Egypt's elections weren't supposed to be this way.
Our first "post-revolution" (sigh…) elections were supposed to be free. The overwhelmingly young people who led the January and February uprising would lead the nation into a future of freedom and justice, a nation for all its citizens, equal before the law. People would work together to eradicate corruption, poverty, sexual harassment, discrimination, petty crime -- traffic, even. The sky seemed to be the limit. Today is the Icarian crash landing.
I wasn't supposed to hear a candidate talk about "courting the Christian lobby's vote" or some acquaintances talk about voting for the Muslim Brotherhood because they want someone "who can stand up to the Christians who want to take over the country."
These elections weren't supposed to occur as we suffer under the military boot -- one that even the most committed revolutionaries among us have no clear idea how to remove. One that has handpicked a 78-year old former Mubarak-era prime minister who, as I write, is reported to be mulling the re-appointment of a number of ministers who were in office when the January 25th revolution began.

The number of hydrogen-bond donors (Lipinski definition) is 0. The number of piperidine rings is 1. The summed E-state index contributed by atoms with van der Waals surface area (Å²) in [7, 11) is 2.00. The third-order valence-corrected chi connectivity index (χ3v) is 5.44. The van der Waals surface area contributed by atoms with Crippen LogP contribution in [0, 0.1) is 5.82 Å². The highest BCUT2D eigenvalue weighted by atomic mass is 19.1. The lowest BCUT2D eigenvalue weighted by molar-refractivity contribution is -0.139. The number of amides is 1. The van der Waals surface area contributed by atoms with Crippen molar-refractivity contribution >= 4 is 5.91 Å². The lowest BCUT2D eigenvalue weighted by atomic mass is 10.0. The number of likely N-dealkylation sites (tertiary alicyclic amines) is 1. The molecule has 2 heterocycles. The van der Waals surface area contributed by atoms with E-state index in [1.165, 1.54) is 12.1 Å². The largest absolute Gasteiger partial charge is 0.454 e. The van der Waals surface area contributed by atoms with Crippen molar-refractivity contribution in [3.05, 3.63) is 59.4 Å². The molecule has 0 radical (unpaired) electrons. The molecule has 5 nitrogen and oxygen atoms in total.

They shouldn't be taking place as families bury children who died over the course of the past week, when clashes with the army-backed police forces killed over 40 and injured more than 1,000 protesters who have demanded the end of the military rule and an immediate transfer of power to a civilian government.
They shouldn't occur while bloggers like Alaa Abdel Fattah, Maikel Nabil, and scores of other civilian prisoners unjustly languish in military jails on trumped-up charges. On Sunday, the day before the elections, Alaa's case was referred to an ad hoc "emergency" court and his detention was extended by a further 15 days, while Maikel, on his 99th day of a hunger strike, saw his retrial further postponed to Dec. 4. He currently survives on milk and juice.
Debates among activists who led the revolutionary movement about whether the election would legitimize military rule and whether to boycott had been raging for days before polls opened Monday. (My take: it might, yes; and no, I am not boycotting, though I hesitated long and hard.)
I did not want to vote, but felt I had to. After a sleepless night, I went to vote Monday morning, and stood in line for three hours, during which I witnessed a series of violations.